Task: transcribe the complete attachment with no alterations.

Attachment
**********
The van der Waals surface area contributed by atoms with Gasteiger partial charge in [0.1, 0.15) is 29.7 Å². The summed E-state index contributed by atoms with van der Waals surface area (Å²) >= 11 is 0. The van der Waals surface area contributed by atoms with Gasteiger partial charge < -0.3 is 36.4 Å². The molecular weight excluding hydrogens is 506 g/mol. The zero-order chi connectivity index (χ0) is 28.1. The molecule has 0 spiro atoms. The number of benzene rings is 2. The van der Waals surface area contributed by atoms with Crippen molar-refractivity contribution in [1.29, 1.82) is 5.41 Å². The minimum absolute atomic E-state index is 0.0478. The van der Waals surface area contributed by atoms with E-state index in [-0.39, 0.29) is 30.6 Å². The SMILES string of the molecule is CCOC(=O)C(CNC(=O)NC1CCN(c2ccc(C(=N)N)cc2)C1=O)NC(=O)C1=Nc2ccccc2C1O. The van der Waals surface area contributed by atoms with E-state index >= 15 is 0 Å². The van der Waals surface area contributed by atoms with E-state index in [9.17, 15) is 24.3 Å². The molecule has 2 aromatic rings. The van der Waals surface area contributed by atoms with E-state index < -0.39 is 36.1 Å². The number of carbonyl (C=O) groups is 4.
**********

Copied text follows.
The van der Waals surface area contributed by atoms with Gasteiger partial charge in [0.1, 0.15) is 29.7 Å². The summed E-state index contributed by atoms with van der Waals surface area (Å²) >= 11 is 0. The van der Waals surface area contributed by atoms with Gasteiger partial charge < -0.3 is 36.4 Å². The molecular weight excluding hydrogens is 506 g/mol. The zero-order chi connectivity index (χ0) is 28.1. The molecule has 0 spiro atoms. The number of benzene rings is 2. The van der Waals surface area contributed by atoms with Crippen molar-refractivity contribution in [1.29, 1.82) is 5.41 Å². The minimum absolute atomic E-state index is 0.0478. The van der Waals surface area contributed by atoms with E-state index in [-0.39, 0.29) is 30.6 Å². The SMILES string of the molecule is CCOC(=O)C(CNC(=O)NC1CCN(c2ccc(C(=N)N)cc2)C1=O)NC(=O)C1=Nc2ccccc2C1O. The van der Waals surface area contributed by atoms with E-state index >= 15 is 0 Å². The van der Waals surface area contributed by atoms with E-state index in [9.17, 15) is 24.3 Å². The molecule has 2 aromatic rings. The van der Waals surface area contributed by atoms with E-state index < -0.39 is 36.1 Å². The number of carbonyl (C=O) groups is 4.